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New take on Russian traditional cuisine

14 best restaurants in Moscow

What was the common food in the Soviet times and what did Oblomov’s sofa look like? Here are the places that rethink traditional Russian cuisine and restaurant design.


White Rabbit

The Alice in Wonderland-themed venue on the top floor of Smolensky Passage mall (check the spectacular 360° view over the city) is the award-winning White Rabbit, a regular feature on lists of the world’s best restaurants. Chef Vladimir Mukhin keeps reinventing Russian cuisine, using local products and traveling across the country for new recipes and ingredients. Must try: crispy borodinsky bread, coconut lard and sour cream ice cream. Guests can choose from no less than fifty à la carte dishes and two tasting menus. Booking in advance is required.

Address
3 Smolenskaya ploshchad, 16th floor

Website
whiterabbitmoscow.ru/en/

Price
₽₽₽

Mari Vanna

Address
Spiridonovskiy per, 10a

website
marivanna.ru/en/

price
₽₽₽

Homemade food in the cozy atmosphere of an old Russian apartment—to enter, you even need to ring a doorbell. Here you can have traditional Russian dishes like borsch, pelmeni and pierogi. Try their baked pancakes with buckwheat and liver or crab. And don’t miss a chance to pet the house cat.

Voskhod

The place located in Zaryadye Park near Red Square is a perfect example of a new take on a Soviet restaurant: the 1960s meet futuristic contemporary designers and artists. As a bonus, there are panoramic views of the Kremlin and Vasilyevsky Descent. The space-themed interior is complemented by hosts dressed in space uniforms and space food vending machines. The menu pays tribute to the former Soviet countries: try classical Olivier salad, cutlets and borsch, as well as Georgian khinkali, Central Asian plov, fresh seafood on ice and a great variety of desserts.

address
Ulitsa Varvarka, 6с7

website
voshodrest.ru/eabout

price
₽₽₽

Café Pushkin

address
Tverskoy blv, 26A

website
cafe-pushkin.ru/en/#1

price
₽₽₽₽

The legendary Moscow restaurant named after the great Russian poet is an absolute must-visit. It opened in 1999 in a renovated 18th-century Baroque mansion on Tverskoy Boulevard in central Moscow where Pushkin himself was said to have strolled. The place offers the best and most traditional Russian pelmeni, borsch, blinis and amazing desserts.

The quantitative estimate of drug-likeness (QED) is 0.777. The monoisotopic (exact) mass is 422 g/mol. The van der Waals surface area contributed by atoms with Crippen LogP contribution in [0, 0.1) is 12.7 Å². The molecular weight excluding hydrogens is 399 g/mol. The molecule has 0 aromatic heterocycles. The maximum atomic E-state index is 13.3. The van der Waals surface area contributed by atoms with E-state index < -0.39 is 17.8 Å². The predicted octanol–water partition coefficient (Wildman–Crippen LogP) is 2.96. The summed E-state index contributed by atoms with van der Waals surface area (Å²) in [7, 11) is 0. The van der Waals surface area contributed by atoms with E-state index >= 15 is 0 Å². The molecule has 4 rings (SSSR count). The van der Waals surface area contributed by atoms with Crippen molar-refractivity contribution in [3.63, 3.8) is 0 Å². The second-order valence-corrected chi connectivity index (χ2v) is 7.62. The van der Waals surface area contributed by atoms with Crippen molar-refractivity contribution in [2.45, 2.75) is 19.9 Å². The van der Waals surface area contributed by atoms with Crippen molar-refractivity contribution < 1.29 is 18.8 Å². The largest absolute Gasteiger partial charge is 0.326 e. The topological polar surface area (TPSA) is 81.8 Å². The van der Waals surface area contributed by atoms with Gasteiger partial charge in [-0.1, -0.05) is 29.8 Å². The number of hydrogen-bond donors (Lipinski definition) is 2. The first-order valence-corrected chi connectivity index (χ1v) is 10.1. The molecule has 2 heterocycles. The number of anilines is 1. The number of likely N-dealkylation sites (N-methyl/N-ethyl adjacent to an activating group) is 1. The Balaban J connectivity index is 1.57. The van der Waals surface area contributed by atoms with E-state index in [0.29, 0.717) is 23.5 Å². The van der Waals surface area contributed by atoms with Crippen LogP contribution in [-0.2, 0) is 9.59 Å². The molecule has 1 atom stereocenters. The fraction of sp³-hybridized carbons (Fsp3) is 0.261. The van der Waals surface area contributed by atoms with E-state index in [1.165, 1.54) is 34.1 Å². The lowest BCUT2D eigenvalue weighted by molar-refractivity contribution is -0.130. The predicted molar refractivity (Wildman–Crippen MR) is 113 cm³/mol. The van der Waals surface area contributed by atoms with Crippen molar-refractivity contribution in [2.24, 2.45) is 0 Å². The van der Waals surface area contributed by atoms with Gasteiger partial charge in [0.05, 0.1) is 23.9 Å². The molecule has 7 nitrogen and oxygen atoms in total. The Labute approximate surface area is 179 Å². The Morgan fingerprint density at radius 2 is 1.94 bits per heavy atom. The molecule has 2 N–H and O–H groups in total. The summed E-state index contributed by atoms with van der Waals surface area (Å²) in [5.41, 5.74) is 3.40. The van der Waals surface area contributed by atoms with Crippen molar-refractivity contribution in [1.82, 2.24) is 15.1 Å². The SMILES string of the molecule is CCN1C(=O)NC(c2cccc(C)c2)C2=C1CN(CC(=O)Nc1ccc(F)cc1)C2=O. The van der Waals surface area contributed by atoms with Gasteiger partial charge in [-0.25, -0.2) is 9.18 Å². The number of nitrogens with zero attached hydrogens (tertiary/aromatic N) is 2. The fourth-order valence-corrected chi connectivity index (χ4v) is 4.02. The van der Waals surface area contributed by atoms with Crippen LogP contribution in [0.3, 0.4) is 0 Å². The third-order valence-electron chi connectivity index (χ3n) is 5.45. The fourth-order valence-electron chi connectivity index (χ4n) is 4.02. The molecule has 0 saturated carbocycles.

Beluga

The place with posh chandeliers and views across Moscow’s historic rooftops inside the National Hotel blends Russian traditional cuisine with the latest culinary trends. It is all about caviar: 24 varieties served in sets and on bread-and-butter sandwiches. Aside from caviar, you can try the vinegret salad and Sosva herring or a Kiev cutlet mixed into ice cream.

address
15/1 Mokhovaya ulitsa, bld. 1, (Hotel National Moscow, 2d floor)

website
belugamoscow.ru/en

price
₽₽₽

Ruski

address
1st Krasnogvardejsky pr-d, 21 bld 2, 85th floor, OKO Tower, Moscow City

website
ruski.354group.com/en/

price
₽₽₽

Enjoy the stunning view from the 85th floor of Moscow City’s highest skyscraper, OKO Tower, while you sample reinventions of traditional Russian food. Ruski combines carefully researched traditional Russian dishes with contemporary cuisine. The place has an incredible, 8-meter-high traditional Russian oven and tables made of agate and wood.

Voronezh

Voronezh is not just a big city to the south of Moscow, but one of the Russian regions where Black Angus cows are grown. The place opposite Christ the Savior Cathedral is all about meat: the 3rd floor is a premium restaurant with exquisite steaks, the second one houses mid-range restaurants with nice steaks and a great variety of dishes, and the first is a market and a bistro with pastrami and corned beef sandwiches as well as great burgers.

address
Prechistenka, 4

website
www.voronej.com

price
₽₽

Uhvat

address
Rochdelskaya ulitsa 15-41,

website
en.uhvat.restaurant

price
₽₽₽